Gates: Arrest of informants "real world" reality

U.S. Secretary of Defense Robert Gates (L) and Chairman of the Joint Chiefs of Staff Admiral Mike Mullen (R) testify during a hearing before the Senate Armed Services Committee March 31, 2011 on Capitol Hill in Washington, DC. The hearing was to examine the ongoing military operation in Libya. Alex Wong/Getty Images

Updated: 1:48 p.m. ET

WASHINGTON - Defense Secretary Robert Gates is dismissing as harsh reality the accusations that Pakistani officials arrested several people who provided information to the CIA before the U.S. raid that killed Osama bin Laden.

Pakistan: Account of army major's arrest "false"

While Gates did not directly confirm the reports, he is telling senators that "most governments lie to each other," sometimes they arrest people, and sometimes they spy on us. He says it's the "real world we deal with."

Gates was responding to sharp questions from Democratic Sen. Patrick Leahy during a hearing.

Adm. Mike Mullen, chairman of the Joint Chiefs of Staff, says the U.S. is struggling to rebuild its badly broken relationship with Pakistan.

A Western official in Pakistan has confirmed that five Pakistanis were arrested by Pakistan's top intelligence service.

Among the men arrested include a Pakistani Army major who officials said copied the license plates of cars visiting bin Laden's compound in Abbottabad, according to the New York Times, and the man who owned the safe house rented to the CIA while it gathered information for the May 2 bin Laden operation, according to the Associated Press.

A Pakistani government official refused to confirm or deny the arrests in an interview Wednesday with CBS News' Farhan Bokhari.

"No one is allowed to work outside a structured framework," said the official, who spoke on the condition of anonymity. "If there have been any arrests, I suspect that's because these people were working without permission."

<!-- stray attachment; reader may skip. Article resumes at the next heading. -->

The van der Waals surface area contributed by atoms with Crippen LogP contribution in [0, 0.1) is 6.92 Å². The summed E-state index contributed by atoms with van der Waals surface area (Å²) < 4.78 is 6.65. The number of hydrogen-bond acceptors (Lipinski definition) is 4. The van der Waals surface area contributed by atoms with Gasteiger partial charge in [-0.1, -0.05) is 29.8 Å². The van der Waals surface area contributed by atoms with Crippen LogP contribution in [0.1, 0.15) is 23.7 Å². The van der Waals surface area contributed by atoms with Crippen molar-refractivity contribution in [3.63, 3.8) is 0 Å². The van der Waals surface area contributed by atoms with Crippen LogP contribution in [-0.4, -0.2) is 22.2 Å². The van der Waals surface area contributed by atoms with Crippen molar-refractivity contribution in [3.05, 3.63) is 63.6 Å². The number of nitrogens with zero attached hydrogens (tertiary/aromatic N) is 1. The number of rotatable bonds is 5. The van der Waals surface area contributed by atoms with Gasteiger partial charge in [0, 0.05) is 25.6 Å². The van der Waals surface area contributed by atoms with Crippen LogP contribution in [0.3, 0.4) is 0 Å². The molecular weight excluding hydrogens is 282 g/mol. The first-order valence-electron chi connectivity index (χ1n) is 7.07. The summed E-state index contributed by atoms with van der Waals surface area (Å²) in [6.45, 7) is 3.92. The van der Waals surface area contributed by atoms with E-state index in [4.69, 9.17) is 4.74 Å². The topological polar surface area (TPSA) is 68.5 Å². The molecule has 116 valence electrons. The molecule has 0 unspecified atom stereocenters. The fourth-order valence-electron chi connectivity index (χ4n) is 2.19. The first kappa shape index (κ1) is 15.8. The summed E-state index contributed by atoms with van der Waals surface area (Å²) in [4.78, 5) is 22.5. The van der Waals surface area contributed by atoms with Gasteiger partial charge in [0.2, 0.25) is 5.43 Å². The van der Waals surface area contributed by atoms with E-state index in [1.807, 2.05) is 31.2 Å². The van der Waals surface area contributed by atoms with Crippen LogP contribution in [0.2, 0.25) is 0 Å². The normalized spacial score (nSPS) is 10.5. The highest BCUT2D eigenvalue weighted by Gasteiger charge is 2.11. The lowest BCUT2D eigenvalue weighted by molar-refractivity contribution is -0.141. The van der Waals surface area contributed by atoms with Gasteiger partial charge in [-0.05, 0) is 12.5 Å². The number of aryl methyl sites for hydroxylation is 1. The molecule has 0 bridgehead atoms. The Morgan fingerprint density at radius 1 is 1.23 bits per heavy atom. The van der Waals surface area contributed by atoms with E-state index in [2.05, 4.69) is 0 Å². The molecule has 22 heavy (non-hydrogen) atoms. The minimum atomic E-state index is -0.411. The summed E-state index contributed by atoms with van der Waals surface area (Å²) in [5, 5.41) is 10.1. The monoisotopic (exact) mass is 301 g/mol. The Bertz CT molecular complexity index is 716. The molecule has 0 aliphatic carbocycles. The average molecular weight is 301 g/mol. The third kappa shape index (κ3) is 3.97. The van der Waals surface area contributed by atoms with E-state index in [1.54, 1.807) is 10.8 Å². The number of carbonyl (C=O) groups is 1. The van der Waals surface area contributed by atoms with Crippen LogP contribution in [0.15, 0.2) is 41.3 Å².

Pakistan's security forces were perceived as having been embarrassed by the bin Laden raid, particularly as the U.S. did not announce its intentions before taking military action there. Pakistani officials have denounced the raid, which is apparently deeply unpopular with the general populace there.

"There is a strong feeling in the ISI [Pakistani spy agency] that they have been stabbed in the back by the CIA," a senior Western diplomat, who insisted on anonymity, told Bokhari.

Since the raid, attacks by Islamic militants continue in Pakistan. There have also been U.S. military drone strikes on suspected al Qaeda and Taliban in the tribal regions.

The bin Laden raid has built up distrust on both sides, with Pakistani officials decrying what was seen as a unilateral strike on their soil, and U.S. officials openly questioning how bin Laden could have lived in Pakistan for so long without anyone knowing about it.

Additionally, U.S. officials have begun to question whether the America should continue to send aid to Pakistan, which so far has amounted to $20 billion since 2001.

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